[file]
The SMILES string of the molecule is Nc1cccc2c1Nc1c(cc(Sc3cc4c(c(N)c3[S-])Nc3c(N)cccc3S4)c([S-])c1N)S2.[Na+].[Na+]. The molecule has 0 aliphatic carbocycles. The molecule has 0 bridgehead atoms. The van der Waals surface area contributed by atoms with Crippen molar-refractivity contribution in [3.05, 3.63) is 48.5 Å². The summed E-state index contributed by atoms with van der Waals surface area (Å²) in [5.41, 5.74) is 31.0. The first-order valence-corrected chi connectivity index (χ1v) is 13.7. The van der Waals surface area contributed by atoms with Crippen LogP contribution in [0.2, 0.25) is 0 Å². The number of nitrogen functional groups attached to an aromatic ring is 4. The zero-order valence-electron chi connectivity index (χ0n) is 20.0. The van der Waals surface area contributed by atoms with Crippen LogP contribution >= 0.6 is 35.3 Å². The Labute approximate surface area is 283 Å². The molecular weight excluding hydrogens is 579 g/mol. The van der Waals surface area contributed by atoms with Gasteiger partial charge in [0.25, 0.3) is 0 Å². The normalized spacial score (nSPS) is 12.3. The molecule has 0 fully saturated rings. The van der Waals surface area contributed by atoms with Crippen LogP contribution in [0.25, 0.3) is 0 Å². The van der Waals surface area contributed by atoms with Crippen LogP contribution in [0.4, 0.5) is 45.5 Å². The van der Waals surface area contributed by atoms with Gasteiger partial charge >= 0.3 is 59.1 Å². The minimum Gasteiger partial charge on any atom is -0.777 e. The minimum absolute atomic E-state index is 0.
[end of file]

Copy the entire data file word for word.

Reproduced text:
The SMILES string of the molecule is Nc1cccc2c1Nc1c(cc(Sc3cc4c(c(N)c3[S-])Nc3c(N)cccc3S4)c([S-])c1N)S2.[Na+].[Na+]. The molecule has 0 aliphatic carbocycles. The molecule has 0 bridgehead atoms. The van der Waals surface area contributed by atoms with Crippen molar-refractivity contribution in [3.05, 3.63) is 48.5 Å². The summed E-state index contributed by atoms with van der Waals surface area (Å²) in [5.41, 5.74) is 31.0. The first-order valence-corrected chi connectivity index (χ1v) is 13.7. The van der Waals surface area contributed by atoms with Crippen LogP contribution in [0.2, 0.25) is 0 Å². The number of nitrogen functional groups attached to an aromatic ring is 4. The zero-order valence-electron chi connectivity index (χ0n) is 20.0. The van der Waals surface area contributed by atoms with Crippen LogP contribution >= 0.6 is 35.3 Å². The Labute approximate surface area is 283 Å². The molecular weight excluding hydrogens is 579 g/mol. The van der Waals surface area contributed by atoms with Gasteiger partial charge in [0.25, 0.3) is 0 Å². The normalized spacial score (nSPS) is 12.3. The molecule has 0 fully saturated rings. The van der Waals surface area contributed by atoms with Crippen LogP contribution in [0.25, 0.3) is 0 Å². The van der Waals surface area contributed by atoms with Crippen LogP contribution in [0.4, 0.5) is 45.5 Å². The van der Waals surface area contributed by atoms with Gasteiger partial charge >= 0.3 is 59.1 Å². The minimum Gasteiger partial charge on any atom is -0.777 e. The minimum absolute atomic E-state index is 0.